Kids feel the effect of the economy, too

DKS Editors

When we were growing up, the words “economy” and “recession” weren’t exactly household terms. We went on vacations, made trips to candy stores and participated in seemingly unlimited after-school programs.

That isn’t exactly the case anymore. After-school and enrichment programs in schools are being cut, and many children aren’t able to cherish the simple joys of childhood we once took for granted. All the while, they may hear about the recession, not fully understanding the meaning.

But even though they may not understand the situation and the effects on them may not seem as serious as losing a job, the recession’s impact on children is stronger than we might perceive.

Remember the art and gym classes we looked forward to so much in elementary schools as a break from the monotonous daily routine? If things continue the way they are going, these programs will be the first to be cut. The class music concerts, track-and-field days and other things we looked forward to as children may be no more.

Not only does this make a child’s educational experience more dull, but it prevents him or her from being fully educated. Students who just learn the minimum curriculum of math and science don’t have the same chance of becoming as fully educated as we did. They may never discover their full realm of interests.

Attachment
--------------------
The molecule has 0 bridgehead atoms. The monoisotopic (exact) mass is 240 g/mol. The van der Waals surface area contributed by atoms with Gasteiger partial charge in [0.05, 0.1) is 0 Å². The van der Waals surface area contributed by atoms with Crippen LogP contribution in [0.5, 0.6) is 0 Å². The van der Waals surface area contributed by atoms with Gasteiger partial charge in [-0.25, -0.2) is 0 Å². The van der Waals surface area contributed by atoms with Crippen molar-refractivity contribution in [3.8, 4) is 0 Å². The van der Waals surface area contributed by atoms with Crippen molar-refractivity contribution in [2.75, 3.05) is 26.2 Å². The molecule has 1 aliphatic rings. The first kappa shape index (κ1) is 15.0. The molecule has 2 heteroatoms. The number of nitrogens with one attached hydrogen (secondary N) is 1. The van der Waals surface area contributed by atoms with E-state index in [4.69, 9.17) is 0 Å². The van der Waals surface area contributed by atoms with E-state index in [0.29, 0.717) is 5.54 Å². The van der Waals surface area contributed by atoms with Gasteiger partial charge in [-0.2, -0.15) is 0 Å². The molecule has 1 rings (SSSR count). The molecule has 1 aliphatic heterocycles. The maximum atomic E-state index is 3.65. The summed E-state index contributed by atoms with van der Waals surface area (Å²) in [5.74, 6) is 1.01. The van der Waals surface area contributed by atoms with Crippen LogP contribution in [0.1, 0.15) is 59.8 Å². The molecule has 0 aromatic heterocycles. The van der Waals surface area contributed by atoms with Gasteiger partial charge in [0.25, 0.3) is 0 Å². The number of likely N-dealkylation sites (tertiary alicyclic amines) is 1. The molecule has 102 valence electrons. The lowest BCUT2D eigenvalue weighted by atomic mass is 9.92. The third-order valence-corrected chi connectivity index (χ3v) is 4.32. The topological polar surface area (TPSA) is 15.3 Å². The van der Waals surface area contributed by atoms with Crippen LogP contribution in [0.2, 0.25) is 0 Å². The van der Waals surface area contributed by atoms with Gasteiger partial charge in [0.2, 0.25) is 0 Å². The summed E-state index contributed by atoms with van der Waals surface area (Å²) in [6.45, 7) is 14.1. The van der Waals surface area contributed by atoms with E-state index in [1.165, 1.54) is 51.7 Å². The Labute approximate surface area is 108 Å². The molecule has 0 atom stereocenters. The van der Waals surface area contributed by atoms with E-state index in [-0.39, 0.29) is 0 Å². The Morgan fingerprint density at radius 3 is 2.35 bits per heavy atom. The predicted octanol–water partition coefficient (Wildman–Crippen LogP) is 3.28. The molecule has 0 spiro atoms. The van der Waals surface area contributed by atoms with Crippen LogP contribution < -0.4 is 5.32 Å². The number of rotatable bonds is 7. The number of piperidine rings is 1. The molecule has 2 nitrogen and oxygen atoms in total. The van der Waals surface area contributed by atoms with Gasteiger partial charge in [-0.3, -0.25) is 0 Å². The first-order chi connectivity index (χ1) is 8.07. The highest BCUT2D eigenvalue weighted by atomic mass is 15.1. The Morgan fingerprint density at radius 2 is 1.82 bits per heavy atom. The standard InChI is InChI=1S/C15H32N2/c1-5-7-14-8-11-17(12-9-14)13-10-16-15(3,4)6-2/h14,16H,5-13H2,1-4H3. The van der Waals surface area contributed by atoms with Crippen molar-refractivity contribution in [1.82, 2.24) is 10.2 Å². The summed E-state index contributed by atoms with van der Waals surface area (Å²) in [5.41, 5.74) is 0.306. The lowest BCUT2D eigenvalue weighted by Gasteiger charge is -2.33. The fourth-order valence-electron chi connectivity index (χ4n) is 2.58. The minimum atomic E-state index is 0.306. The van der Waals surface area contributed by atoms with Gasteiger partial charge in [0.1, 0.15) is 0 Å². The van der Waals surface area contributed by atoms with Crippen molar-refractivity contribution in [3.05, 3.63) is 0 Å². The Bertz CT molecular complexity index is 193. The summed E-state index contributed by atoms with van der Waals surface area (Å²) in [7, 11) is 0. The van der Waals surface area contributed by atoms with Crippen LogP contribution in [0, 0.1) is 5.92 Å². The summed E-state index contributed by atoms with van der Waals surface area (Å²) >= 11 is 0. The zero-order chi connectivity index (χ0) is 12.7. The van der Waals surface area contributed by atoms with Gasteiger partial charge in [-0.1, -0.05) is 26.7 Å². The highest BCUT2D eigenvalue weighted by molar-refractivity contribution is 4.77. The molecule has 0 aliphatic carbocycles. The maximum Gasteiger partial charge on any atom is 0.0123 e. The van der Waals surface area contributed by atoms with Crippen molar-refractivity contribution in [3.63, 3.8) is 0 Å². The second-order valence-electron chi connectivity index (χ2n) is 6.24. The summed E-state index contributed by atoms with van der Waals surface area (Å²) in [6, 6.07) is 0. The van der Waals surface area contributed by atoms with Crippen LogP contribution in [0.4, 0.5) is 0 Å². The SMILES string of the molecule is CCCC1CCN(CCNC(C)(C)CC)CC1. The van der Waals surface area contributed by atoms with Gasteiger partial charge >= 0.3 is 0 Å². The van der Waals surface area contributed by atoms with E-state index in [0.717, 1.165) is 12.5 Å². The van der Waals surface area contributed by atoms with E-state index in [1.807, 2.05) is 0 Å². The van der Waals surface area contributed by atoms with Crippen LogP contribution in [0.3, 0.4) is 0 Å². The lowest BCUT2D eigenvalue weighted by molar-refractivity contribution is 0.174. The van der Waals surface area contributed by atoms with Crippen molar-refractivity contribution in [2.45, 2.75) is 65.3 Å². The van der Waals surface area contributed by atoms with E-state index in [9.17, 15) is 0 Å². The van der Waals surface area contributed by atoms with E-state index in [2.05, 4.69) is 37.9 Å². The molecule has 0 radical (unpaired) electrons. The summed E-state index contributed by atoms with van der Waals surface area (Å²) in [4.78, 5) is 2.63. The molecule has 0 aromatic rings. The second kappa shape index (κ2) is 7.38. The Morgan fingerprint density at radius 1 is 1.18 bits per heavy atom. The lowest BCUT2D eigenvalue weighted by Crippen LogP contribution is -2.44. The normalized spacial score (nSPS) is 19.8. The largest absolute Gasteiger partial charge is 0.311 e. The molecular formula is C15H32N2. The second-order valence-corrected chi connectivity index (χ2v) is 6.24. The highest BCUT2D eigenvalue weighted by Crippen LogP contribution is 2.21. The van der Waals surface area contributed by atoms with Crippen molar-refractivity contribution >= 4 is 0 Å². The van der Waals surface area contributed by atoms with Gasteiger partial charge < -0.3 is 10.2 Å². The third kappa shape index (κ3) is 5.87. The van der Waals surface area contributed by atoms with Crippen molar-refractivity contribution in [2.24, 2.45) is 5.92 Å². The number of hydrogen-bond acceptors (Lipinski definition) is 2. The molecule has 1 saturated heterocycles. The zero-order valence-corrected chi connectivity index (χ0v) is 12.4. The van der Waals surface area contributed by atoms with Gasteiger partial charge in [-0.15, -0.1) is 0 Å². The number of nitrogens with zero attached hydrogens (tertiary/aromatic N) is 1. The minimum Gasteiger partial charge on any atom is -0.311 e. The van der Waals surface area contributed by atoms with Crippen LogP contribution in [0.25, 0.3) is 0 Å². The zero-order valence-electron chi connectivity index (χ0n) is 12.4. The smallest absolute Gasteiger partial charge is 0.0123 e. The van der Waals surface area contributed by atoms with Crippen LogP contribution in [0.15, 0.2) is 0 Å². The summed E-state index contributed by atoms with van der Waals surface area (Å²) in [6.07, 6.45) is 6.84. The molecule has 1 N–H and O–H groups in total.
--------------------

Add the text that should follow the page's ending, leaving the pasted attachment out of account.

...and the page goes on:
And eliminating or cutting physical education programs only hurts the nation’s fight against obesity.

These cuts, like any others that are happening during this time of crisis, can’t be avoided. Like the budget cuts in higher education, they have to happen somewhere in state government and national government.

But instead of brushing children aside, thinking the economy doesn’t affect them, we should realize the very real effects it is having on their lives.

Elementary school program cuts may seem minor in the grand scheme of cuts, but they will affect students nonetheless.

And while they may not have jobs to lose, their parents may. When a parent loses a job, there’s no doubt the child will feel the effects. While some things, such as fewer “just because” trips to the toy store, may help children become less materialistic, others, such as moving across town, may have negative effects on the child’s upbringing.

In times like these, it’s easy to get caught up in our own troubles. It’s easy to brush off people who may not have it as hard as us. But don’t forget about those who might not yet understand what’s going on.

Educate children about the economic situation in a way so they may understand what’s going on. That way, when they grow up – and hopefully times will be better – they’ll understand how things came to be the way they are.

The above editorial is the consensus opinion of the Daily Kent Stater editorial board.